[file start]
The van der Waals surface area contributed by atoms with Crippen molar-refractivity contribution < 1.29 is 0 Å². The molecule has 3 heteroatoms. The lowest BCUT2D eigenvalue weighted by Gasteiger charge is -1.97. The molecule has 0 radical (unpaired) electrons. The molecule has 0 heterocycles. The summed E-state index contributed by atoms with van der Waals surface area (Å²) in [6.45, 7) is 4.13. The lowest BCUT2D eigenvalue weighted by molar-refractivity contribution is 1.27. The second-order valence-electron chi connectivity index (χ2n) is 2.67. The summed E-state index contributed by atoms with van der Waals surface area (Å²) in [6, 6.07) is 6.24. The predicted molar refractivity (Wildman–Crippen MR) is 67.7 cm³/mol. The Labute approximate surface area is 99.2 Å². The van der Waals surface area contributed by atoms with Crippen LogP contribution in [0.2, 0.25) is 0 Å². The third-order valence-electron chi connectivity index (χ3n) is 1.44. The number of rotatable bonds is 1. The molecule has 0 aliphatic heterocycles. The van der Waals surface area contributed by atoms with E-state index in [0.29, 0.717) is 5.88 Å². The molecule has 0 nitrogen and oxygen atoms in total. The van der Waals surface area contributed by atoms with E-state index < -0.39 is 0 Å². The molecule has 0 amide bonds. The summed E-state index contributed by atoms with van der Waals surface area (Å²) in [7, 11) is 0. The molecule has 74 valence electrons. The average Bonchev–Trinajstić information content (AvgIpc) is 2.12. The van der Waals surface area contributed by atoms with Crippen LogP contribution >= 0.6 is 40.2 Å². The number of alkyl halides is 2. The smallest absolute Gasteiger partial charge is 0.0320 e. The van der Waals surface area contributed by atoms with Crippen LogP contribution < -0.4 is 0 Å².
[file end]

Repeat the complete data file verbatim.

The van der Waals surface area contributed by atoms with Crippen molar-refractivity contribution < 1.29 is 0 Å². The molecule has 3 heteroatoms. The lowest BCUT2D eigenvalue weighted by Gasteiger charge is -1.97. The molecule has 0 radical (unpaired) electrons. The molecule has 0 heterocycles. The summed E-state index contributed by atoms with van der Waals surface area (Å²) in [6.45, 7) is 4.13. The lowest BCUT2D eigenvalue weighted by molar-refractivity contribution is 1.27. The second-order valence-electron chi connectivity index (χ2n) is 2.67. The summed E-state index contributed by atoms with van der Waals surface area (Å²) in [6, 6.07) is 6.24. The predicted molar refractivity (Wildman–Crippen MR) is 67.7 cm³/mol. The Labute approximate surface area is 99.2 Å². The van der Waals surface area contributed by atoms with Crippen LogP contribution in [0.2, 0.25) is 0 Å². The third-order valence-electron chi connectivity index (χ3n) is 1.44. The number of rotatable bonds is 1. The molecule has 0 aliphatic heterocycles. The van der Waals surface area contributed by atoms with E-state index in [0.29, 0.717) is 5.88 Å². The molecule has 0 nitrogen and oxygen atoms in total. The van der Waals surface area contributed by atoms with E-state index < -0.39 is 0 Å². The molecule has 0 amide bonds. The summed E-state index contributed by atoms with van der Waals surface area (Å²) in [7, 11) is 0. The molecule has 74 valence electrons. The average Bonchev–Trinajstić information content (AvgIpc) is 2.12. The van der Waals surface area contributed by atoms with Crippen LogP contribution >= 0.6 is 40.2 Å². The number of alkyl halides is 2. The smallest absolute Gasteiger partial charge is 0.0320 e. The van der Waals surface area contributed by atoms with Crippen LogP contribution < -0.4 is 0 Å².